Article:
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Most American households have abandoned their landlines

Phones that you can take everywhere are more popular, who knew?
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A US Health Department study has confirmed that most US citizens have completely stopped using landline phones -- shocking no-one. In a report released today, the government revealed that 50.8 percent of American households are now cellphone-only, with just 39.4 percent using both a mobile and a landline. That leaves a measly 6.5 percent of US homes that just use a landline, with the remaining 3.2 percent not owning a phone of any kind. The declining interest in landlines likely has one major culprit: the smartphone.

When the same study was conducted ten years ago, just 15 percent of American households were wireless only. Given the meteoric rise of cellphones, the results of the latest report are hardly surprising. With people increasingly relying on smartphones for access to work emails, GPS and the utterly essential Tinder, that tethered, internet-free landline starts to look a little redundant in 2017.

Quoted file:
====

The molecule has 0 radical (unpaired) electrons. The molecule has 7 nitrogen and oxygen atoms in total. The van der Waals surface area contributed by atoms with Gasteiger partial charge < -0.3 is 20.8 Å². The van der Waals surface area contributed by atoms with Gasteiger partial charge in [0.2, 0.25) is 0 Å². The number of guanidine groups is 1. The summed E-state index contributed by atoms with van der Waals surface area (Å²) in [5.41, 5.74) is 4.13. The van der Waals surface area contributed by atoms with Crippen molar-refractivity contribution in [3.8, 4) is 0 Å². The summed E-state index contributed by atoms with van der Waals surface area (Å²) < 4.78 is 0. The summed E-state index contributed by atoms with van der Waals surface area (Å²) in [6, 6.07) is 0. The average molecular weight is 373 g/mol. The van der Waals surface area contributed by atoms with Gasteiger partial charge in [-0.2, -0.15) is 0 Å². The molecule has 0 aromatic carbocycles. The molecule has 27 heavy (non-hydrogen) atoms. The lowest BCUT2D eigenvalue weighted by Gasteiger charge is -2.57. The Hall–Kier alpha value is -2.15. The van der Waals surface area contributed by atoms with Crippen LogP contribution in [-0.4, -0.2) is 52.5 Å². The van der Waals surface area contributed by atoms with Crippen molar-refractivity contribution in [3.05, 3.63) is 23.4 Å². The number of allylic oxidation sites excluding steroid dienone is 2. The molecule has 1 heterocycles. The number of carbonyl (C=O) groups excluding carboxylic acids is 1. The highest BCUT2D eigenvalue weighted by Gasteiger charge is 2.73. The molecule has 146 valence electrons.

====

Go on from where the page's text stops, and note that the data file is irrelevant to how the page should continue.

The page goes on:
The government's survey reflected this, with over 70 percent of 25-34-year-olds reportedly only owning a cellphone. Strangely, adults living with children were more likely to be wireless-only than a household of just related adults. With at least one parent usually having to work, families with kids most likely rely heavily on cellphones to keep in touch on the go. Remember: there's Facetime now.

As you'd expect with any consumer electronics study, income also plays a fairly large part here. Interestingly, adults who were close to or below the poverty were far more likely to be wireless-only than those who were well off. Although honestly, the landline probably isn't the sexy status symbol that young people are striving towards.

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